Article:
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Responsible capitalism survey: Glass ceiling barely cracked as investors fail to recognise the importance of gender diversity

Home / Press Centre / Responsible capitalism survey: Glass ceiling barely cracked as investors fail to recognise the importance of gender diversity

12 October 2015

Hermes Investment Management, the £29.8 billion manager focused on delivering superior, sustainable, risk adjusted returns to its clients – responsibly, has today published the second paper off the back of its annual Responsible Capitalism survey.  Responsible Capitalism and Diversity has revealed that despite a number of high-profile campaigns on gender diversity, less than a quarter of institutional investors surveyed believe female representation at board level to be important.

The results of the ground-breaking study of 109 UK and European institutional investors are supported by a number of industry reports that indicate while perceptions may be broadly changing on gender diversity, there are still significant gaps in pay and board representation. 

Harriet Steel, Head of Business Development, Hermes Investment Management said:  “On the surface, the corporate world is making great strides in improving its record on diversity. There are greater numbers of women and ethnic minorities in increasingly senior positions. Even in male-dominated sectors, such as financial services, some of the most important leadership positions – US Federal Reserve chair, managing director of the IMF, head of the US Securities and Exchange Commission – are now held by women.”

However, she warns the Hermes survey reveals a less encouraging picture, with only 23% of institutional decision-makers placing importance on gender diversity at board level.

Steel continued: “The results are disappointing and show there is some way before the glass ceiling is cracked in the board room and on issues of pay. There have been a number of high-profile campaigns to improve diversity on boards, notably from groups such as the 30% Club. However, while these campaigns have achieved some progress, it is clear UK plc is still poorly diversified at senior management level”.

Steel’s views are backed up by ‘Women on Boards’, Davies Review Annual Report 2015. The report shows the number of women holding executive level positions has only increased from 5.5% to 8.6% in five years.

Pay disparity gap still significant

There are also still significant gaps on pay. Female bosses earn around three-quarters of what their male colleagues earn, with the average pay gap between men and women aged between 46 and 60 sitting at £16,680. This is even more pronounced at director level. (National Management Salary Survey, Chartered Management Institute, 2014).

Legislation to force companies to disclose pay differences between men and women has never been enacted by government, and corporate practice on this remains inconsistent.

On a more positive note, 53% of those surveyed believe that ‘diversity of experience’ is important, and 69% believe board independence is important. However, Steel argues this may be because regulatory attention has been focused on these areas.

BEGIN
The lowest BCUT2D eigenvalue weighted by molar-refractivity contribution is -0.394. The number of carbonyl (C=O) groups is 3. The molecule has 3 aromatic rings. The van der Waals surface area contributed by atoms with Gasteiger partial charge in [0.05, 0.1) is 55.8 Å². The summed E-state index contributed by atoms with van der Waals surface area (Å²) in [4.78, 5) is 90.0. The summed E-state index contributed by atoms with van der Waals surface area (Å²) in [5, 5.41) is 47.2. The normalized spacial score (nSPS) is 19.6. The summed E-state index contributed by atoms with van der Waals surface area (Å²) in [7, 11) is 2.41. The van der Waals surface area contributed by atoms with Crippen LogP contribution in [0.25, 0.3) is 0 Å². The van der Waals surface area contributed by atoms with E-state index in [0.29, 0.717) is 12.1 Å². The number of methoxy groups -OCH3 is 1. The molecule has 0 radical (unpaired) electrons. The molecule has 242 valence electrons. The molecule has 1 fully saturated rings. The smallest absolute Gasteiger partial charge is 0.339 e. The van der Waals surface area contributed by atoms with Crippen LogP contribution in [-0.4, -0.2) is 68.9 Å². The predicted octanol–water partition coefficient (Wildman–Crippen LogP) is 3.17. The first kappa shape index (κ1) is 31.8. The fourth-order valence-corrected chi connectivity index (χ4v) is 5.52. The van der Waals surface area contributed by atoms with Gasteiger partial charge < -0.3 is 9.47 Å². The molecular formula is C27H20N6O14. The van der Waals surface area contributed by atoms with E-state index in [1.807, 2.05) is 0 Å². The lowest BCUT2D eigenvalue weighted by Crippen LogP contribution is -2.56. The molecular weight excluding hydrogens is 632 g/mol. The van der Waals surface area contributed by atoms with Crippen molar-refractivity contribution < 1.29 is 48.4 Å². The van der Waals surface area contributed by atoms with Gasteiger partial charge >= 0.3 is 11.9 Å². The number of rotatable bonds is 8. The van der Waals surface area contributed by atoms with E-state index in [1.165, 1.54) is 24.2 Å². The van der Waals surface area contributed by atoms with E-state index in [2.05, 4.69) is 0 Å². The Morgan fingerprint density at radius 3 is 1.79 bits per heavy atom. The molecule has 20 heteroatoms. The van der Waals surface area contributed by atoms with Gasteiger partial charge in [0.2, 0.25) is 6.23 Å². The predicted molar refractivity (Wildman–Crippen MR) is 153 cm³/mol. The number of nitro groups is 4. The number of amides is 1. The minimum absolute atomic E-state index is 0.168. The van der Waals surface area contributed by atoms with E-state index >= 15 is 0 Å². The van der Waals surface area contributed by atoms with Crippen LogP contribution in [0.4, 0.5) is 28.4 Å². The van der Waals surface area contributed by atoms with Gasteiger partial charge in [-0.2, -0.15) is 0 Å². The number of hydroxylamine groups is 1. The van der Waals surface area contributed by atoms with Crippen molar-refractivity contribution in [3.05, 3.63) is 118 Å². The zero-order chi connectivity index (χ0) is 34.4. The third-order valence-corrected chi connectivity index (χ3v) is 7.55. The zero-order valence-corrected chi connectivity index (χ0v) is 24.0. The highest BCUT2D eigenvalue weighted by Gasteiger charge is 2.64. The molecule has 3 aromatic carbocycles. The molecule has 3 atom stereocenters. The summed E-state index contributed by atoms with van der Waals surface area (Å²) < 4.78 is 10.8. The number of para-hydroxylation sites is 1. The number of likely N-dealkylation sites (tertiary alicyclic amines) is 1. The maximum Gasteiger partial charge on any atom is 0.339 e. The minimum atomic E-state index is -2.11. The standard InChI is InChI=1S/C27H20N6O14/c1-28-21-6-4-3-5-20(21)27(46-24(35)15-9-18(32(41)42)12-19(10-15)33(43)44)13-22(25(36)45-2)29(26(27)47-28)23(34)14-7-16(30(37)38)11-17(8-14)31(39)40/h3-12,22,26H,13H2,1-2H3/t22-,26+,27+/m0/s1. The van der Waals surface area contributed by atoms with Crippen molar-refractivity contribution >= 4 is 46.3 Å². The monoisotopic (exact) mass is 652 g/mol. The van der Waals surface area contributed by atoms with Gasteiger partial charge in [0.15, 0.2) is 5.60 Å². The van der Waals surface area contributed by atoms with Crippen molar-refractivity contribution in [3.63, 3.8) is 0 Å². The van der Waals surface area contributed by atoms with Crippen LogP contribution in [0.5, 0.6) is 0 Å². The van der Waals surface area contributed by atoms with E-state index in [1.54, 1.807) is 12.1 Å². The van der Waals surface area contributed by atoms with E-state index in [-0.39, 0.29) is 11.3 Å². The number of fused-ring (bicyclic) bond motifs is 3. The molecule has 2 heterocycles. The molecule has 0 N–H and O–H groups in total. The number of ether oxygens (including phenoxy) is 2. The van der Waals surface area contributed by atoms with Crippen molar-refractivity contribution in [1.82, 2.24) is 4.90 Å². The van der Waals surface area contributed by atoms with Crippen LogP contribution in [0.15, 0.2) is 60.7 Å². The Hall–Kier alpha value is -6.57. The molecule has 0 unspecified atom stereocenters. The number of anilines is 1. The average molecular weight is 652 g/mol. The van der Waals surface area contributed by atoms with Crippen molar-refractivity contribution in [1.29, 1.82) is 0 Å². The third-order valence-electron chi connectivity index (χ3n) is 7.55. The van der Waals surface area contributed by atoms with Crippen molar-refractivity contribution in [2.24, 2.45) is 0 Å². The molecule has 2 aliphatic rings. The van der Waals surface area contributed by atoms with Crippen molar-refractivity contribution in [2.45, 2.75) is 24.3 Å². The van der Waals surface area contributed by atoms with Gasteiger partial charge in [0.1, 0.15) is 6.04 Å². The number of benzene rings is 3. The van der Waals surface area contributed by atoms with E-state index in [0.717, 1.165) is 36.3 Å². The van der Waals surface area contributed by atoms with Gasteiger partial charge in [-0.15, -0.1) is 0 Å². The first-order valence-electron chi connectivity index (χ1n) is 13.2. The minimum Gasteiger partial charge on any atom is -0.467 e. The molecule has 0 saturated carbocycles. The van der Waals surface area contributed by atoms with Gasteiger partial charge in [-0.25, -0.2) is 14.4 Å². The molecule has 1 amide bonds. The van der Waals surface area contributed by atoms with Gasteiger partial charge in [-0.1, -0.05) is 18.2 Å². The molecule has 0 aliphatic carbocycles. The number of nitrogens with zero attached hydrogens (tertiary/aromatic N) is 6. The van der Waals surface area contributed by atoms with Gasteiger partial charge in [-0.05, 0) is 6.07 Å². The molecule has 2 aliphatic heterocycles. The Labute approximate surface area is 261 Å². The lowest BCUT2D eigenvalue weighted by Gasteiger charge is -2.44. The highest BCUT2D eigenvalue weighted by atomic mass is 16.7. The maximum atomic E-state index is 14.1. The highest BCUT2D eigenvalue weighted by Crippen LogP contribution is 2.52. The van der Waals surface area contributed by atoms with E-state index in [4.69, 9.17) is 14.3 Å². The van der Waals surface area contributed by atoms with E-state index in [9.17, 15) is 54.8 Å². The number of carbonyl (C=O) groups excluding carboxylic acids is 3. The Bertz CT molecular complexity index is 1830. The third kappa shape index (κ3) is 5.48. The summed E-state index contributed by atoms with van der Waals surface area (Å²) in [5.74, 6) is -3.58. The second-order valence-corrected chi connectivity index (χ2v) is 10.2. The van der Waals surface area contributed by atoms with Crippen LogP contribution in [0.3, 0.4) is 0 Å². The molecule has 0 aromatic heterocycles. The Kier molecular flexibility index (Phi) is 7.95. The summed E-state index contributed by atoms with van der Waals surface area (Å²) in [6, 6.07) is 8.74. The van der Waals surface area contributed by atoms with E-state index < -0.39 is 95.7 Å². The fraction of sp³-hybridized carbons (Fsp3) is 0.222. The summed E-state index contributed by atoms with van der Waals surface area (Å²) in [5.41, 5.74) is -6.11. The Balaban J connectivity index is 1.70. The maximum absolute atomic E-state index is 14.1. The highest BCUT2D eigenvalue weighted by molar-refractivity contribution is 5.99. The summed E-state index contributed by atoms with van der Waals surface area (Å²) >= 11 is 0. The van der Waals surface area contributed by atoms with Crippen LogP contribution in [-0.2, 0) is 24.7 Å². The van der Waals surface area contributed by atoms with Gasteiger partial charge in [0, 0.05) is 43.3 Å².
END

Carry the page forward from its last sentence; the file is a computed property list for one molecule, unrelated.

“The corporate governance argument for the separation of the chairman and CEO role, for example, or of paying attention to a company’s carbon footprint, has been well-made and widely accepted. But the reality is the diversity argument still has less resonance for many companies. Senior management can often see diversity as a legislative chore, or simply another compliance target to be met. This is less institutional sexism or racism, but more a failure to recognise why diversity is important and the advantages it brings to a business. Senior executives may have sympathy with the social case for achieving a greater mix within their businesses, but few see it as a necessity for achieving the right balance of growth and risk management,” said Steel.

The Hermes report gives evidence to Steel’s view, with an overwhelming majority of those surveyed not in favour of any regulator-imposed diversity criteria, and just 19% of respondents supportive of regulatory change at senior management level.

Can gender or racial and ethnic diversity improve performance?

Steel also says the argument for diversity is not simply the better management of risk, but that there are sound arguments it contributes to overall returns. For example, a January 2015 study by McKinsey & Company, ‘Why Diversity Matters’ found that companies in the top quartile for gender or racial and ethnic diversity are more likely to have financial returns above their national industry medians.

Steel stated: “The main goal of board independence and diversity of experience is not simply to tick a corporate governance box. It is to avoid the pernicious and value-destroying practice of ‘group think’. The perils of this type of culture have been seen in corporate scandal after corporate scandal – Enron, Barings, sub-prime loans, the banking crisis, to name just a handful. It may be convenient for the members of a board to think in the same way, but it is rarely good for business”.

The MSCI recently concluded boards with gender diversity ‘had fewer instances of governance-related scandals such as bribery, corruption, fraud, and shareholder battles’. (Governance Issue Report: 2014 Survey of Women on Boards. MSCI, ESG Research, November 2014). 

“While perhaps not quite from Mars and Venus, men and women often bring different but complementary skills to the running of a business.” Steel concluded.

Responsible Capitalism and Diversity:

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